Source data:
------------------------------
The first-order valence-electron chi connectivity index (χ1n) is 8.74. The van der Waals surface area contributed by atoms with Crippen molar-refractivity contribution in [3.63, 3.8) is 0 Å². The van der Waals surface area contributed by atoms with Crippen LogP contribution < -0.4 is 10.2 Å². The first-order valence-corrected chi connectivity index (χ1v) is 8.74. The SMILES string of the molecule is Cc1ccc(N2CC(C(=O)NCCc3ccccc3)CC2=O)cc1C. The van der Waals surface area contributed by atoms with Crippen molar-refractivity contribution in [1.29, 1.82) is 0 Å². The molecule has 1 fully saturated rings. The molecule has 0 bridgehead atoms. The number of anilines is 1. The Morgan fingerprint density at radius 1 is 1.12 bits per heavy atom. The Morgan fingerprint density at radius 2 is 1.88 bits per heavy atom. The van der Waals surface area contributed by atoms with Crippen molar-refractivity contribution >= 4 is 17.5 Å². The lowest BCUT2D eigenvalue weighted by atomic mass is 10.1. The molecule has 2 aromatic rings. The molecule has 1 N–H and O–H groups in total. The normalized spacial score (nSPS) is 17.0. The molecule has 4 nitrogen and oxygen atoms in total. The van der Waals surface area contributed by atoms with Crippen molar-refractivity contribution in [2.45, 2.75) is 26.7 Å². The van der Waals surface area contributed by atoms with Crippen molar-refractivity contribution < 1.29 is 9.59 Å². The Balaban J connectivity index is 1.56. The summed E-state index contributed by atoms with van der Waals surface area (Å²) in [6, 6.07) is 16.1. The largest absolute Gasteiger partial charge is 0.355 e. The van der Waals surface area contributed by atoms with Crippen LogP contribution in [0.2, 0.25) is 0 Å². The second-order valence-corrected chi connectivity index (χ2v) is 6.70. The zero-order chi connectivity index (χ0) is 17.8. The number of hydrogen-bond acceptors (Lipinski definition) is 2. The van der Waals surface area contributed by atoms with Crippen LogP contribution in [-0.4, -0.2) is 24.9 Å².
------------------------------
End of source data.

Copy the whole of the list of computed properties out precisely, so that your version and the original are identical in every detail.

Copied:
The first-order valence-electron chi connectivity index (χ1n) is 8.74. The van der Waals surface area contributed by atoms with Crippen molar-refractivity contribution in [3.63, 3.8) is 0 Å². The van der Waals surface area contributed by atoms with Crippen LogP contribution < -0.4 is 10.2 Å². The first-order valence-corrected chi connectivity index (χ1v) is 8.74. The SMILES string of the molecule is Cc1ccc(N2CC(C(=O)NCCc3ccccc3)CC2=O)cc1C. The van der Waals surface area contributed by atoms with Crippen molar-refractivity contribution in [1.29, 1.82) is 0 Å². The molecule has 1 fully saturated rings. The molecule has 0 bridgehead atoms. The number of anilines is 1. The Morgan fingerprint density at radius 1 is 1.12 bits per heavy atom. The Morgan fingerprint density at radius 2 is 1.88 bits per heavy atom. The van der Waals surface area contributed by atoms with Crippen molar-refractivity contribution >= 4 is 17.5 Å². The lowest BCUT2D eigenvalue weighted by atomic mass is 10.1. The molecule has 2 aromatic rings. The molecule has 1 N–H and O–H groups in total. The normalized spacial score (nSPS) is 17.0. The molecule has 4 nitrogen and oxygen atoms in total. The van der Waals surface area contributed by atoms with Crippen molar-refractivity contribution in [2.45, 2.75) is 26.7 Å². The van der Waals surface area contributed by atoms with Crippen molar-refractivity contribution < 1.29 is 9.59 Å². The Balaban J connectivity index is 1.56. The summed E-state index contributed by atoms with van der Waals surface area (Å²) in [6, 6.07) is 16.1. The largest absolute Gasteiger partial charge is 0.355 e. The van der Waals surface area contributed by atoms with Crippen LogP contribution in [0.2, 0.25) is 0 Å². The second-order valence-corrected chi connectivity index (χ2v) is 6.70. The zero-order chi connectivity index (χ0) is 17.8. The number of hydrogen-bond acceptors (Lipinski definition) is 2. The van der Waals surface area contributed by atoms with Crippen LogP contribution in [-0.4, -0.2) is 24.9 Å².